Research chief Paul Chew talks about the drug company's future.
When pharmaceutical company Sanofi-Aventis unveiled plans on 30 June to reorganize its research and development (R&D) operations, the announcement was noticeably short on details. Officials at Sanofi, the world's fourth largest drug-maker by sales, promised partnerships with public and private institutions, but revealed little more.
The French pharmaceutical giant could certainly use an overhaul. Several of its star drugs are set to lose their patents in the next few years, and the company has failed to deliver many of the blockbuster treatments that were once moving promisingly through its pipeline.
In an exclusive interview with Nature, Paul Chew, Sanofi's senior vice-president and US chief science and medical officer, explains how the company is changing the way it does science. Chew, a cardiologist, oversees the company's five US research sites and is helping to implement the restructuring plan.
Is this just one more example of the increasingly common efforts to make big pharma companies more agile and biotech-like?
This is quite a different restructuring because it involves not merely a change but a transformation of the character of R&D. We have become much more focused not on the end organs of diseases — traditionally cardiovascular, neuroscience, etc — but on the mechanisms and pathways of disease, such as fibrosis, ageing, immunology, infection. That approach, I think, is going to be more productive in the future.
“We plan to be a major player in emerging markets. ”
What was the motivation behind the plan?
Sanofi-Aventis has traditionally relied a great deal on internal R&D, and we still do. But we also realize that with academic entrepreneurial biotech companies, many good partners are already in the world around us. And so part of the motivation was to really optimize R&D through partnerships or acquisitions.
Can you offer an example?
BiPar Sciences is a very small biotech out in California that we acquired on 15 April. BiPar has the most clinically advanced inhibitor of triple-negative breast cancer [an aggressive form of cancer in which three key receptors are missing], and we just initiated phase III trials. In addition, this mechanism has potential beyond breast cancer — in prostate, lung, ovarian. So as a strategic acquisition, it builds on our franchise with the drugs Taxotere [docetaxel] and Eloxatin [oxaliplatin] as an oncology company; it shows a nimbleness to place our bets behind the inhibitor; and it balances both internal and external R&D. I think it's a timely example of the R&D transformation.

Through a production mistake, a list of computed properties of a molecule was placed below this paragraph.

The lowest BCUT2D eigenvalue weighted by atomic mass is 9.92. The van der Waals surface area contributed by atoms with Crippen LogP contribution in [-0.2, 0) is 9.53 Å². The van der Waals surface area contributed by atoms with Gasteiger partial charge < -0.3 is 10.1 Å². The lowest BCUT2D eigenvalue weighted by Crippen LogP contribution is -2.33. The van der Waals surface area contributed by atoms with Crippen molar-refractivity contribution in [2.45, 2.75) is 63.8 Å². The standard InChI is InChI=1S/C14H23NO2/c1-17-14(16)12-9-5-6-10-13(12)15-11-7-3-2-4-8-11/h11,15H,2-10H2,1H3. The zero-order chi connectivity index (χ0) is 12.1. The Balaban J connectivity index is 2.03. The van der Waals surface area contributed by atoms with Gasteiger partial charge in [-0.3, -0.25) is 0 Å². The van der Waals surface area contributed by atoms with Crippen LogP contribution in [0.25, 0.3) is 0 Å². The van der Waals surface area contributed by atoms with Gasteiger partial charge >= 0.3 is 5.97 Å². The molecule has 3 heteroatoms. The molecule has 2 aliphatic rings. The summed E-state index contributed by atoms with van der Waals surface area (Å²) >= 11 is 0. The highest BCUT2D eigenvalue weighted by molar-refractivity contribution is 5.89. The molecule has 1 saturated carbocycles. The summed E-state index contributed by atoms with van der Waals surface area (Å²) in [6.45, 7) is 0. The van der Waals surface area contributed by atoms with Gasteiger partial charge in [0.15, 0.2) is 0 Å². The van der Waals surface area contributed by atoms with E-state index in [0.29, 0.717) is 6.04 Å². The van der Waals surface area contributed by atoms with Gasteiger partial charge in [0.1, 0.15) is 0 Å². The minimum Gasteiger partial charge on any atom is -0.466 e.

So are you shifting away from conducting your own research?
We don't want to give the impression that we're relying entirely on external innovation. In fact, we have over 50 projects internally that are in various stages of development. But what we have done is go through our portfolio to focus on those with the most clinical value and feasibility of going forwards.
“As a cardiologist myself, I know there are many available therapies for heart disease, so the new ones have to rise head and shoulders above what's available. ”
Where else are you looking to expand?
We plan to be a major player in emerging markets, which will be springs of growth for the future. The so-called BRIC countries — Brazil, Russia, India, China — and Mexico account for 40% of the world's population but only 4% of drug sales. Sanofi-Aventis is very strong in those areas, but we need to develop that further. As those societies emerge, they're spending more on health care and want a higher level of health care, and we want to make sure that we retain a position there.
When Sanofi-Aventis announced the reshuffle, the company said there would be no job losses. How can you achieve all these goals without a single lay-off?
We have a lot more opportunities now. As part of the acquisitions, partnerships and approvals, there will be plenty of work to do. For example, in the Asia-Pacific region we're increasing the head count and increasing our R&D facilities because of the opportunities there. We have a new factory for vaccines but we also have new R&D staff.
Three of Sanofi-Aventis' biggest-selling drugs — Lovenox (enoxaparin), Eloxatin (oxaliplatin) and Plavix (clopidogrel) — will soon face generic competition. How do you plan to make up for the loss in revenue?
Another rationale for the R&D transformation is to get closer to patients. They not only need the innovation of prescription drugs, they also need over-the-counter [OTC] drugs, they need generic drugs, and Sanofi-Aventis has invested recently in three companies with OTC and generic capabilities, making us one of the top ten in generic manufacturing. So with a combination of pharmaceuticals as well as OTC and generics, we feel we can bridge the gap.
How else do you plan to get closer to patients?
We're looking not only at safety and efficacy but actually at value, and that involves bringing in our customers and physicians to help us review the value of our products as we develop them. What do patients want? What does a drug have to show to really be worth developing and worth using? As a cardiologist myself, I know there are many available therapies for heart disease, so the new ones have to rise head and shoulders above what's available. We're supplementing the R&D efforts with information about where we need to go, in terms of clinical usefulness, from people who use and pay for the drugs.